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Old 02-18-2013, 06:31 PM   #1
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Default A Practical Question from a Beer Dude

I've been reading all these renegade "wine" recipes like SkeeterPee and have noticed that wine makers seem to do a lot more gravity readings than beer guys (and gals). How is it after taking all those readings that you are not out of wine/must before you are done? Or is there something magical about wine that allows you to return the tested liquid to the fermenter? And how do you avoid an infection opening the fermenter that often?

I know this has got to be a stupid question but I searched for the obvious keywords and came up either with nothing or too much to parse.

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Old 02-18-2013, 06:45 PM   #2
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Kinda hard to infect actively fermenting beverage, particularly wine. I've only successfully infected 1 batch of beer and 0 of wine in 3+ years of doing this, despite some epic screw ups from time to time. As far as volume goes, it's a pretty small amount of must you're taking in a thief, you'd probably need to do hundreds of readings to start to noticeably lose volume. Plus often you top off wine when you set it to bulk age so it doesn't oxidize.

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Old 02-18-2013, 07:26 PM   #3
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Quote:
Originally Posted by damdaman View Post
Kinda hard to infect actively fermenting beverage, particularly wine. I've only successfully infected 1 batch of beer and 0 of wine in 3+ years of doing this, despite some epic screw ups from time to time. As far as volume goes, it's a pretty small amount of must you're taking in a thief, you'd probably need to do hundreds of readings to start to noticeably lose volume. Plus often you top off wine when you set it to bulk age so it doesn't oxidize.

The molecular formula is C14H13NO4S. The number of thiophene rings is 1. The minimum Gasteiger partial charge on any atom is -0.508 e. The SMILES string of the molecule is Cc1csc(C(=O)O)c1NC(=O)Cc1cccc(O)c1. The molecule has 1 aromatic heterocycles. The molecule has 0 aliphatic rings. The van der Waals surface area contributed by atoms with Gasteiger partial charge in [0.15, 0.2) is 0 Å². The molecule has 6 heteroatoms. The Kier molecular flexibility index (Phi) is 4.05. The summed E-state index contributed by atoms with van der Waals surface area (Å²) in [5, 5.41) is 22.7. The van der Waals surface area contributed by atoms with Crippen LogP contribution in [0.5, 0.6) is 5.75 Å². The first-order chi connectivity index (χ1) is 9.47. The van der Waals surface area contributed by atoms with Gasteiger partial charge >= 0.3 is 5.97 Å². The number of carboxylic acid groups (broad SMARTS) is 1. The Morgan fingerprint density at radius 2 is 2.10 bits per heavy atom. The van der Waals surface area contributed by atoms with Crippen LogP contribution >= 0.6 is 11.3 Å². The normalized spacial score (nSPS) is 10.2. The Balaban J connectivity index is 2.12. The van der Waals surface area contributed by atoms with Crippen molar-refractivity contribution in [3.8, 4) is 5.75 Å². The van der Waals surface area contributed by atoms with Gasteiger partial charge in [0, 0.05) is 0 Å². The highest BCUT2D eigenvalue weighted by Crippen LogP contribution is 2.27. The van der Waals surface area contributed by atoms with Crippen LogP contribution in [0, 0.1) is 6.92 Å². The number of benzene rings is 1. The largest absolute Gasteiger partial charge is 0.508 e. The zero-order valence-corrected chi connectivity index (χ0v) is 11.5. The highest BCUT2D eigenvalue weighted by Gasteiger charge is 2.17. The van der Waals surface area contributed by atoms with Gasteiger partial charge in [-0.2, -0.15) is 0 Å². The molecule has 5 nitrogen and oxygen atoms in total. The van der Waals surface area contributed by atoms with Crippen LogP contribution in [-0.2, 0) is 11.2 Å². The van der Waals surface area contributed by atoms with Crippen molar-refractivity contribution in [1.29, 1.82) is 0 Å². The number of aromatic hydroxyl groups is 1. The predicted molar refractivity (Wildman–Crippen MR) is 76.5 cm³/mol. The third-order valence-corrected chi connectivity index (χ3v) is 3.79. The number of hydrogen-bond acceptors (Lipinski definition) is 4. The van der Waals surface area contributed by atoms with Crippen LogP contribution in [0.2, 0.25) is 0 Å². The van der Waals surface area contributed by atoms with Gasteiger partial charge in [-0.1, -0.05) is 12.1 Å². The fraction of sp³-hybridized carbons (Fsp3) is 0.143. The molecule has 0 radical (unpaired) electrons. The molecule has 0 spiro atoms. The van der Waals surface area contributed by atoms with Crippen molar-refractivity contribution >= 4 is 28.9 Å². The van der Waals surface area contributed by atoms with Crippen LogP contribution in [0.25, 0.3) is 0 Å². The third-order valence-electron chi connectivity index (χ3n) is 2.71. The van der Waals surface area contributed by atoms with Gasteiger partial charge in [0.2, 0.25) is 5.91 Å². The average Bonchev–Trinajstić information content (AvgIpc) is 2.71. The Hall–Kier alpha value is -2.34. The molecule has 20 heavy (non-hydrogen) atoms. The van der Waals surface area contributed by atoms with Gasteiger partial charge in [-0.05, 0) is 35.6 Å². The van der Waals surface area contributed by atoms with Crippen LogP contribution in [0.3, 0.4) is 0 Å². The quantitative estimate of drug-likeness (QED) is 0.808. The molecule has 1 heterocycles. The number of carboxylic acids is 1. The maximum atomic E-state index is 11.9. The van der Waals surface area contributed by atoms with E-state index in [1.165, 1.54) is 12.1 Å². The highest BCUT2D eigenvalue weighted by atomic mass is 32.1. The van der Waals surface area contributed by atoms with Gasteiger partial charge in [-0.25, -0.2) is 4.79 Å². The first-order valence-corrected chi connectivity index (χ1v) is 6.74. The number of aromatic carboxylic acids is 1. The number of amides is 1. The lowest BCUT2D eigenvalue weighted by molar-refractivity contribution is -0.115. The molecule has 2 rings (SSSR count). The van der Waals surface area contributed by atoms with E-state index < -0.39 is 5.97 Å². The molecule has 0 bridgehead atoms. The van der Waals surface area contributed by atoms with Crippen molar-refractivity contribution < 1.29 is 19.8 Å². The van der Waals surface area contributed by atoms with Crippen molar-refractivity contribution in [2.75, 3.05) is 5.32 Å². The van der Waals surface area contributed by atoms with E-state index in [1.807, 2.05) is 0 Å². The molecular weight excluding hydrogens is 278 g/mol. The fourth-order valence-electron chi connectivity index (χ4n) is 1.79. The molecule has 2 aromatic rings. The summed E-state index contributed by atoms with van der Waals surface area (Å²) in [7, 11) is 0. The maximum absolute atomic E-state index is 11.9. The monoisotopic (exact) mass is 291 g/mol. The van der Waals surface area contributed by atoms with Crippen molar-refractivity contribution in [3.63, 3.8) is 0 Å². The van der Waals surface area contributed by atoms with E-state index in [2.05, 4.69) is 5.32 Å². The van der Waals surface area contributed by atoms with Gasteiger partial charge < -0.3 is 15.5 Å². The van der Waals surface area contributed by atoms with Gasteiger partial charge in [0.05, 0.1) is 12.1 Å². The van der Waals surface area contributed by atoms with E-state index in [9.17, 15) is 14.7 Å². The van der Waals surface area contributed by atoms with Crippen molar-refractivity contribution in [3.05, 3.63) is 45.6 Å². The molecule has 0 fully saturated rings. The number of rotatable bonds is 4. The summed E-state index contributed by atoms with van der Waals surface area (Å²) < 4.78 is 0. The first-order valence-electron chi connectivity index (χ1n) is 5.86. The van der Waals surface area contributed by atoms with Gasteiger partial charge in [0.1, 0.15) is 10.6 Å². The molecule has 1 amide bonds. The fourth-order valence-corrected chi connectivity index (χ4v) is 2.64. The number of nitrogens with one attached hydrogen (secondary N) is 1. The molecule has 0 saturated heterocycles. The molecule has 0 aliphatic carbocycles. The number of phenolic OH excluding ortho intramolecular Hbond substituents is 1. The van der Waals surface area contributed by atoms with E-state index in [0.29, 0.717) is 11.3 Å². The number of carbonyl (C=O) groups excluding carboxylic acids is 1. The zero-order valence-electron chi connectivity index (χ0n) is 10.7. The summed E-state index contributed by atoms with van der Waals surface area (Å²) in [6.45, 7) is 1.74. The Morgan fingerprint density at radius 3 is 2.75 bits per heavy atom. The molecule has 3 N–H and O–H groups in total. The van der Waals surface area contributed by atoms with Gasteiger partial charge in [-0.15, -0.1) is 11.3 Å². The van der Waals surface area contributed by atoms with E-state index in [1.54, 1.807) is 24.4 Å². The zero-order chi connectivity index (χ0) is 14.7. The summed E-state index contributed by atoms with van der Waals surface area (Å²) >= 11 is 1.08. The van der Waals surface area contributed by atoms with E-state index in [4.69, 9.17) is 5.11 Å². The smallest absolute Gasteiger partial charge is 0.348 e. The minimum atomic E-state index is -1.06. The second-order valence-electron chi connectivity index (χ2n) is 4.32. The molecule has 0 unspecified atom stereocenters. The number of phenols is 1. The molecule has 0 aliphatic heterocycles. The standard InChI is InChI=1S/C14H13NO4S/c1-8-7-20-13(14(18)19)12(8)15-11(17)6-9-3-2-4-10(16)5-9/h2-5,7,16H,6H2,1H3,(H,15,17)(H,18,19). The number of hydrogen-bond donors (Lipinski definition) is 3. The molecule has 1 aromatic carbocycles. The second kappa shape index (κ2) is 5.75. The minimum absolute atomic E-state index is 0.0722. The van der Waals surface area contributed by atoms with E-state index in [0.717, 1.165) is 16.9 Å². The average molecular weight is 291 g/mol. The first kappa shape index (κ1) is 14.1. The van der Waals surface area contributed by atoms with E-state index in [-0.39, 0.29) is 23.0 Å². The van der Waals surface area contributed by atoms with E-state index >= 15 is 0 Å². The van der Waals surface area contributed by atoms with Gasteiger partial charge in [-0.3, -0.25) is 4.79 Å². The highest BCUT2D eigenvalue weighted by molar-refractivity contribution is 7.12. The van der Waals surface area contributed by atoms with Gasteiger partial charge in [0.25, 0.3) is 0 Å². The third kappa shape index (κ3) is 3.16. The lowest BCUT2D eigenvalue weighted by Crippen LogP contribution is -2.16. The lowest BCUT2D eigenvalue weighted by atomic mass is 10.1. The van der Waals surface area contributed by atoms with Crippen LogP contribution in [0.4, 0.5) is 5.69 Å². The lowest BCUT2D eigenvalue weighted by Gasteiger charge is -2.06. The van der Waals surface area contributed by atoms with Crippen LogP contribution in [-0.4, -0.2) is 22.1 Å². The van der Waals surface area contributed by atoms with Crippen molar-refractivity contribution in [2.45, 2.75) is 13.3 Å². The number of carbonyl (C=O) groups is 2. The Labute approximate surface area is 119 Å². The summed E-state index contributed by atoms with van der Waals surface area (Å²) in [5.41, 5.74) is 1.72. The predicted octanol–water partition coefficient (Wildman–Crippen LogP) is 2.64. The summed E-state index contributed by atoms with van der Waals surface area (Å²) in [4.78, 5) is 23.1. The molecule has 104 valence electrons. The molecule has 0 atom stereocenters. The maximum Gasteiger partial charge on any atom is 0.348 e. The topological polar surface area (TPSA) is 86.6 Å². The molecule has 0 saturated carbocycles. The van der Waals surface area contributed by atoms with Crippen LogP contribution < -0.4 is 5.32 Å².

I hate to be literal .. but I must (get it, wine joke, "must"? I crack me up!)

If the hydrometer vial used up let's say 3 ounces to float the hydrometer, that's 10 times to lose a quart or so. Or, do you pour it back in?

In a few more years than three I either caused due to process, or witnessed a lot more than one infection. It's not hard to do. Maybe you live a charmed life?

I just spent a while reading a wine forum where they talk about topping off ... and I get that part I guess sine they bulk age for so much longer. I suppose my question only relates to primary/secondary.
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Old 02-18-2013, 07:27 PM   #4
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Wine also has a much higher tolerance to infections due to its higher alcohol percentage than beer. We like to keep wine above 12%, but most beers barely hit half of that.

Alcohol and sugar are very good at keeping themselves sterile.

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Old 02-18-2013, 08:11 PM   #5
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Well you typically lose more than a quart just by racking, I would say. And I don't think I've ever tested the SG more than 5 or 6 times during a ferment. I don't pour it back.

As for infections, I don't know about anyone's procedure but mine, but if you take basic precautions (clean and sanitize your equipment, use sulfites when appropriate, wash your hands) and create a favorable environment for the yeast, I just don't think it's likely you'll get many infections. Once the yeast have taken over the must and are fermenting strongly, they'll out-compete any stray microbes that enter during thiefing.